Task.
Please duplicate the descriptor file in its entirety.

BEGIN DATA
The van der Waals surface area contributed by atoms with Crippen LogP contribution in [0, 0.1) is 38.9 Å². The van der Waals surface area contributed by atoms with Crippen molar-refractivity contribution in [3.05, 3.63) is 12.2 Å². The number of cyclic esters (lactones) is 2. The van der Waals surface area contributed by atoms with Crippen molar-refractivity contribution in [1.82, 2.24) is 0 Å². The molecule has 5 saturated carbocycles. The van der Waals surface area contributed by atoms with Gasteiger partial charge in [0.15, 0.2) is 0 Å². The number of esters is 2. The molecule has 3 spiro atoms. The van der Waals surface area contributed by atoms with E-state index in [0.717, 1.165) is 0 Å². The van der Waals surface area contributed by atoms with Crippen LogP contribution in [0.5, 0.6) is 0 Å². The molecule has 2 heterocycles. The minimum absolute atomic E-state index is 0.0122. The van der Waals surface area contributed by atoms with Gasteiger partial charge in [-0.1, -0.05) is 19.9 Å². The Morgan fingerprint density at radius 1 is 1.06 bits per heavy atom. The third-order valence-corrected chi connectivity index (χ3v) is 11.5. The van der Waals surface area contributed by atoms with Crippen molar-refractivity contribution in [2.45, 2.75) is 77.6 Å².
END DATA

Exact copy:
The van der Waals surface area contributed by atoms with Crippen LogP contribution in [0, 0.1) is 38.9 Å². The van der Waals surface area contributed by atoms with Crippen molar-refractivity contribution in [3.05, 3.63) is 12.2 Å². The number of cyclic esters (lactones) is 2. The van der Waals surface area contributed by atoms with Crippen molar-refractivity contribution in [1.82, 2.24) is 0 Å². The molecule has 5 saturated carbocycles. The van der Waals surface area contributed by atoms with Gasteiger partial charge in [0.15, 0.2) is 0 Å². The number of esters is 2. The molecule has 3 spiro atoms. The van der Waals surface area contributed by atoms with E-state index in [0.717, 1.165) is 0 Å². The van der Waals surface area contributed by atoms with Crippen LogP contribution in [0.5, 0.6) is 0 Å². The molecule has 2 heterocycles. The minimum absolute atomic E-state index is 0.0122. The van der Waals surface area contributed by atoms with Gasteiger partial charge in [-0.1, -0.05) is 19.9 Å². The Morgan fingerprint density at radius 1 is 1.06 bits per heavy atom. The third-order valence-corrected chi connectivity index (χ3v) is 11.5. The van der Waals surface area contributed by atoms with Crippen molar-refractivity contribution in [2.45, 2.75) is 77.6 Å².